Manure Minute: Back to basics: Understanding your manure nutrient analysis report
By Chryseis Modderman
By Chryseis Modderman
You did the work of taking a good, representative manure sample, you sent it off to a nutrient testing lab, and the lab sent you a results report. Great! But how do you interpret the results and use them for accurate manure application? Let’s first walk through the common tests, and then look at how to use them for application.
Moisture and dry matter are pretty self-explanatory. It’s just the measure of how wet or dry the manure is. It’s reported as percent and the two values (percent moisture and percent dry matter) should add up to 100 percent.
Nitrogen (N) usually takes up a hefty portion of the report because there are many forms that are relevant for plant growth. Total nitrogen is all of the nitrogen forms combined. Ammonium nitrogen is the fraction of nitrogen that is immediately plant-available; and organic nitrogen, which is sometimes called “slow release N,” is the fraction that will need to be mineralized before a plant can use it.
Phosphorus might be reported as P2O5 or simply P. Even though P2O5 is not a P form used by plants, it is the preferred form for calculating application rates since it is what’s used in fertilizer recommendations. If your lab reports phosphorus as just P, you’ll need to multiply by 2.29 to convert P to P2O5.
Potassium may be reported as K2O or K. Similar to phosphorus, though plants don’t use K2O, it is the preferred form for reporting since it lines up with fertilizer recommendations. If potassium is reported as just K, convert to K2O by multiplying by 1.2.
While N, P, and K usually get all the attention, other nutrients may be important to test for if you are concerned that your soil has a nutrient deficiency for the planned crop.
Sodium, while not an essential nutrient for plant growth, may be a good test to include as very high sodium levels can damage plants. If you live in an area with sodic (high sodium) soils, adding manure with high sodium can make the problem worse.
Soluble salts are reported as EC, which stands for electrical conductivity. Much like sodium, manure with high salts can damage crops and make saline soils worse.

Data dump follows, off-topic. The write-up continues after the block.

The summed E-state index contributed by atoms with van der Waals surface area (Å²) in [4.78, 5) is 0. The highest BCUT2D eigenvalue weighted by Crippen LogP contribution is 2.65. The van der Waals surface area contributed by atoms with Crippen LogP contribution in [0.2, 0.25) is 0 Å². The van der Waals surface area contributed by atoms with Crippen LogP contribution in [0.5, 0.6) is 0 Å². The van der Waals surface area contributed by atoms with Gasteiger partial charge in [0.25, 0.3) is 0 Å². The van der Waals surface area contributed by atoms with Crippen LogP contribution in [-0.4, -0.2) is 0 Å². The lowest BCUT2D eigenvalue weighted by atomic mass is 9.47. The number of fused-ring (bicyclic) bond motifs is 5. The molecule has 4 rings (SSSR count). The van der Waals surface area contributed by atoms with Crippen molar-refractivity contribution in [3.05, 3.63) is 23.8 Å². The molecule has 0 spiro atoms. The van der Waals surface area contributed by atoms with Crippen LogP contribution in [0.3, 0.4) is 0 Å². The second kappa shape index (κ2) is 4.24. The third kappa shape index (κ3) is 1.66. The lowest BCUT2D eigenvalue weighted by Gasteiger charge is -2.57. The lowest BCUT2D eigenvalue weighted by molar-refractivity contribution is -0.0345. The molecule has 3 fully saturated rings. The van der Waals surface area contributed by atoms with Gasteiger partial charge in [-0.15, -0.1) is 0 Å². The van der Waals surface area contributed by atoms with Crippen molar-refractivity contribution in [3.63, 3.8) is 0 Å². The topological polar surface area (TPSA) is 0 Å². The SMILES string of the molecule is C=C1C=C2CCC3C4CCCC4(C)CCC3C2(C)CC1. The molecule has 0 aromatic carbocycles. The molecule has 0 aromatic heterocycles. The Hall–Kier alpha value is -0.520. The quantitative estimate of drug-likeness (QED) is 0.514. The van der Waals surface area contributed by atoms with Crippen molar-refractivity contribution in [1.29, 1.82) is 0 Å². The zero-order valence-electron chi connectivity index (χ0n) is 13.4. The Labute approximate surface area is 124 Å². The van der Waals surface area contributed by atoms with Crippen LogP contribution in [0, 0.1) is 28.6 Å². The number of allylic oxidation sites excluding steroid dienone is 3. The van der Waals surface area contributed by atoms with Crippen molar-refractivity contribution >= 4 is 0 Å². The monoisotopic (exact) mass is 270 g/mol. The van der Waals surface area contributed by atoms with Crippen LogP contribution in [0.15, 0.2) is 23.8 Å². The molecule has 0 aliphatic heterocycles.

pH is the measure of how acidic or alkaline the manure is. The scale ranges from 0 to 14, with 7 as neutral. Higher than 7 is alkaline, and lower than 7 is acidic.
Using your manure test
The most obvious use of your manure test is to calculate application rates. Of course, to do this, you also need to have a recent soil test to know what nutrients already exist in your soil. If your manure test shows a high P content and your soil P level is already high, consider applying at a rate that meets the P needs of the crop. This will likely under-apply N, but it will avoid P buildup, which can lead to runoff and pollution.
Besides application rates, there are other nuances that manure test results can reveal. For example, potatoes tend to be fond of slightly acidic soil. If you’re applying a very alkaline manure to alkaline soil, it might not be the best growth environment for your potatoes. Similarly, sodic and saline conditions are not conducive for the growth of many plants. So, if you have saline soil and your manure also has a high EC, you might want to choose to plant a crop with high salt tolerance such as barley.
There are many tests out there for manure, and what’s available may vary based on your location. Which tests you choose to order and how you use them are up to you; in the end, it comes down to what is important for your situation. If you’re trying to save some money, you certainly don’t have to order all the tests described here. It’s generally recommended to test manure, at a minimum, for moisture, total nitrogen, phosphorus and potassium.